Until I pick up distance days on Saturdays I do fartleks on Saturdays (interval training) and follow it up with the P90X plyometric program.

    Goal is general health and I want to run a marathon in 2013.

    To be honest it helps with Taekwondo training a little, not a ton but a little. Someone suggested fartleks (interval running) to prep for tourneys, I could not agree more. Distance running gives you the wrong kind of endurance training for fighting.
     
  12. Joe

    Joe Member

    If you have good technique then the speed behind each technique will come. Technique is more important than the speed is, which is unfortunately not mentioned enough. No point in doing something fast if you can't do it properly. As such you will get the kicks faster the more you practice, even doing continuous round kicks for 1 min as fast as you can, 1 min rest and repeat will help speed it up. :)
     
    lorraine likes this.
  13. Pat Thomson

    Pat Thomson Member

    I run a fair bit street runs(long distance), Sprint runs 50 metres 10 second break then do another 50 etc, and stair runs (60 stair steep staircase near were i live sprint up jog down the road back to the bottom). Has halped my sparring a heap and has increased kicking power
     
  14. Kevin

    Kevin Administrator Staff Member

    Once I get my fitness up, I'm keen on doing sprints or interval training in order to improve my overall speed.

    I know what you're saying but I don't think technique and speed go hand in hand. Many people with great technique aren't fast and don't have as quick a snap as others. I do agree that technique is vital though.
     
  15. Pat Thomson

    Pat Thomson Member

    Only way to improve technique is practice, there is a no limit to the speed but too many people ake shortcuts with techniques to get high speed sacrificing their technique.
     
  16. Christina

    Christina New Member

    I hate to run, and when I do, I look too skinny...so I need to add a weight building regimine to my life, in order to become more able to do the harder things associated with brown belt and higher.
     
  17. lynM

    lynM Member

    I think the conventional wisdom is running for cardio doesn't have to be a lot of it. Something like 3-5 miles for 3 times a week. Not being a runner, I don't know for sure. But the distance people are doing it to gain endurance for marathons, etc. Just to keep fit, moderation is the key word. At least that is what I understood.

    But then, I am one of those who abhorrs running. I don't like doing it, I don't like the way people look while doing it, I don't like hearing the fanatics talk of their love of it. (I take it a little personal, don't you think? Don't mind me....)

    That being said, I think I am talking about long distance running. To me that is anything longer than a 5K. Up to that, you are just doing some cardio. :- ) Like Dojo above, I get bored. Bored, bored, bored. And I just don't get the meditation part. Blah. I just don't think I am cut out for it. I can do about 5 minutes before I start to rebel inside my mind. Same thing happens when we are doing drills and the instructor forgets to switch to something else... over 5 mintes and I am off in la-la land dreaming of laundry or lunch; looking out the windows.....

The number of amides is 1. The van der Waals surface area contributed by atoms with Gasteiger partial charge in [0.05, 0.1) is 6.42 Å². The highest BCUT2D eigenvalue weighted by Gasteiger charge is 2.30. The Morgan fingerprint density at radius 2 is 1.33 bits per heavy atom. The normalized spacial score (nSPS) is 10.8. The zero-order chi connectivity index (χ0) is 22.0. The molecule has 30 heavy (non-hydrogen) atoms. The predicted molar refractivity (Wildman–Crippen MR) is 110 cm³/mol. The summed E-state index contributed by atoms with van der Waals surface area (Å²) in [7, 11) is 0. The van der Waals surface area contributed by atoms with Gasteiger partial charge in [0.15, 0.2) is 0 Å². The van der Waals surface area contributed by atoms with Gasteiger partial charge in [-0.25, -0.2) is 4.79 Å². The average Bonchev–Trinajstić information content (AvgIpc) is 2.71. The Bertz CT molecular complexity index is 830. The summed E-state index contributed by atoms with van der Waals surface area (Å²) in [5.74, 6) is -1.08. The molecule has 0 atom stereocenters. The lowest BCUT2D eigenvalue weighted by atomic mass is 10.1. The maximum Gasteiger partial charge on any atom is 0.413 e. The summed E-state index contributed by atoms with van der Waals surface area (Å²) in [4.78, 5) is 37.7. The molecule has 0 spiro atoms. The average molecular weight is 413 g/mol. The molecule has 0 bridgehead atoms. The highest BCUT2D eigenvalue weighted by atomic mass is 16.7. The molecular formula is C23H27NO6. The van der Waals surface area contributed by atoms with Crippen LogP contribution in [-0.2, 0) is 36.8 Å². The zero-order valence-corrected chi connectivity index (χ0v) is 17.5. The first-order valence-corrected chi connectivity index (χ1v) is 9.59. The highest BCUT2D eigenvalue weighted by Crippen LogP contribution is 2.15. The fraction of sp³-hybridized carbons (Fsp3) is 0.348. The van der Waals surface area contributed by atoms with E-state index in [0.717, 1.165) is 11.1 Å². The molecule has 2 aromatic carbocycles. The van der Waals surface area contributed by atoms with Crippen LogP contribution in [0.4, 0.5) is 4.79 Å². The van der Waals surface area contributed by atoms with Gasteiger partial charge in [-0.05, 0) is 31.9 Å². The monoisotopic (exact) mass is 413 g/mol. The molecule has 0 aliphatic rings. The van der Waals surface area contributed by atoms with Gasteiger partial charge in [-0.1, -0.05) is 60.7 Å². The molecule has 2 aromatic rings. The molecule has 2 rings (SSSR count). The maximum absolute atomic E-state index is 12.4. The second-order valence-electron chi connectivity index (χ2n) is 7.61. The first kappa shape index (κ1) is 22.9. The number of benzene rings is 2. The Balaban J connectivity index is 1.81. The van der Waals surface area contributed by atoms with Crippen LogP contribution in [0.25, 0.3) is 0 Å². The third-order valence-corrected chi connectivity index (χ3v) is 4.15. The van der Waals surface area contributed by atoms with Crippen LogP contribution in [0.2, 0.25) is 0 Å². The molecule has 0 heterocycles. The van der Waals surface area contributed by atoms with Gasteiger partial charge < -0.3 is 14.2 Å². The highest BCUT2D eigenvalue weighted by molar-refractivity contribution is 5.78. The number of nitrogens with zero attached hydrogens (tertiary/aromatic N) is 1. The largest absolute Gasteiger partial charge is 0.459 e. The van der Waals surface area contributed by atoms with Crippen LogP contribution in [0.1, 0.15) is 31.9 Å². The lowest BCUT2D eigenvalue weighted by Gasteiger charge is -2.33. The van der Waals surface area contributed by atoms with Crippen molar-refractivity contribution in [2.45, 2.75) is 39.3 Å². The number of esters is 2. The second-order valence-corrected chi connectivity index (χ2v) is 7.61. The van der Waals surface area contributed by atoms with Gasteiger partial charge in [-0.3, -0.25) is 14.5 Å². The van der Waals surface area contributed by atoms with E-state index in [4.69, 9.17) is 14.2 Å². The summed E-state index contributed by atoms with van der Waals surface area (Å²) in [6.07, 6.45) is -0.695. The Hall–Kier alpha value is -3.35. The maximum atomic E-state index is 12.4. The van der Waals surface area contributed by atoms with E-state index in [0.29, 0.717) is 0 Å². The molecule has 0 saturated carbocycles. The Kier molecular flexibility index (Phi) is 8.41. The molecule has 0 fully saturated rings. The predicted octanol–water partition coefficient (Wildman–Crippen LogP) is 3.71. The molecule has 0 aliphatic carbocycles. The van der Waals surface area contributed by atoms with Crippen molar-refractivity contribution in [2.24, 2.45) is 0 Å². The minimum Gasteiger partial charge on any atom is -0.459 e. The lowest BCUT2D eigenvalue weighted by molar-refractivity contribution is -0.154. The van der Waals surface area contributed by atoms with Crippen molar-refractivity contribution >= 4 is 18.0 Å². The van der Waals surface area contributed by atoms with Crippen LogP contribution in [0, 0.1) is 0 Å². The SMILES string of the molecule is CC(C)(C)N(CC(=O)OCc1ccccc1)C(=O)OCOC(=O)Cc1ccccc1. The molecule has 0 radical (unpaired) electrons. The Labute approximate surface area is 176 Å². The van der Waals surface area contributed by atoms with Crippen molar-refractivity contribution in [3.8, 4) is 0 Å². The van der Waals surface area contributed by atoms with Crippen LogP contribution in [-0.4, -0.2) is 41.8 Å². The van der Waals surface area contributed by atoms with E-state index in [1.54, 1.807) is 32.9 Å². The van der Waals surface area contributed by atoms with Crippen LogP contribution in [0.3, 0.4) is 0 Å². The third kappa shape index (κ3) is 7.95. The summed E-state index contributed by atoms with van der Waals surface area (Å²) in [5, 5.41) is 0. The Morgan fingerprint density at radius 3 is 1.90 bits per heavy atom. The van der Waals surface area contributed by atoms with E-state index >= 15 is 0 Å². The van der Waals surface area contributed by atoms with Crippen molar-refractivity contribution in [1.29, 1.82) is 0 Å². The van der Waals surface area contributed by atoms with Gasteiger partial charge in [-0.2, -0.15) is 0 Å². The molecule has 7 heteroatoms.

I also get bored with yoga, pilates and weightlifting. I have tried each of them and I just can't stimulate my mind doing those things. I know you are supposed to count or something, but - sheesh - I need something else going on.

    I like the interval training tho. And for cardio in class we will do 3 minutes hard and fast combos on the punching bags then 30 seconds of continuous something else (skip-knees, jumping jacks, speed crunches) to catch our breath, then back to 3 minutes of some combo. Maybe a 1 minute rest after a few rounds of that. That was amazing when I got up to a good level that I could do it without needing to rest in between.

    I also ran my first obstacle "mud" run (no mud in the desert) last month. A 5K and, no, I didn't "run" it all. But the terrain and obstacles were fun to do and I kept up a slow run/fast walk the whole way. My time was better than I expected. I do know it was the cardio from kickboxing that put me in shape to do the whole thing.

    My next bit I want to add tho is running stairs. I know, sounds boring on the surface. But I think the power challenge and the fear of falling from some height will keep me motivated. :- ) And after the obstacle run, I think I need it to get better.....
     
  18. Kevin

    Kevin Administrator Staff Member

    I don't mind weightlifting so much as you can get a lot done in 45 minutes if you put your mind to it. I used to enjoy swimming too but that can be very boring. It's a fantastic way to stay in shape and lose weight though.

    Running up stairs for exercise is my idea of hell haha ;)
     
    lynM likes this.
  19. lynM

    lynM Member

    Well, haven't started the stairs. Everything around me is flat. Got to work on that. And yes, I expect it to be boring to some degree. I don't think I will be doing it for much, just maybe 5 minutes at a time..... We just picked up some jump ropes and I think I will try doing that during commercials while doing some tv wathcing... if the dog with let me.
     
  20. lorraine

    lorraine Member

    I agree with Joe. Technique equals both power and speed and its not mentioned enough .With correct technique , kicks begin to flow and feel less cumbersome .Without correct technique , it does'nt matter how fit you are , the speed and power won't be there. In fact you will just end up injuring yourself.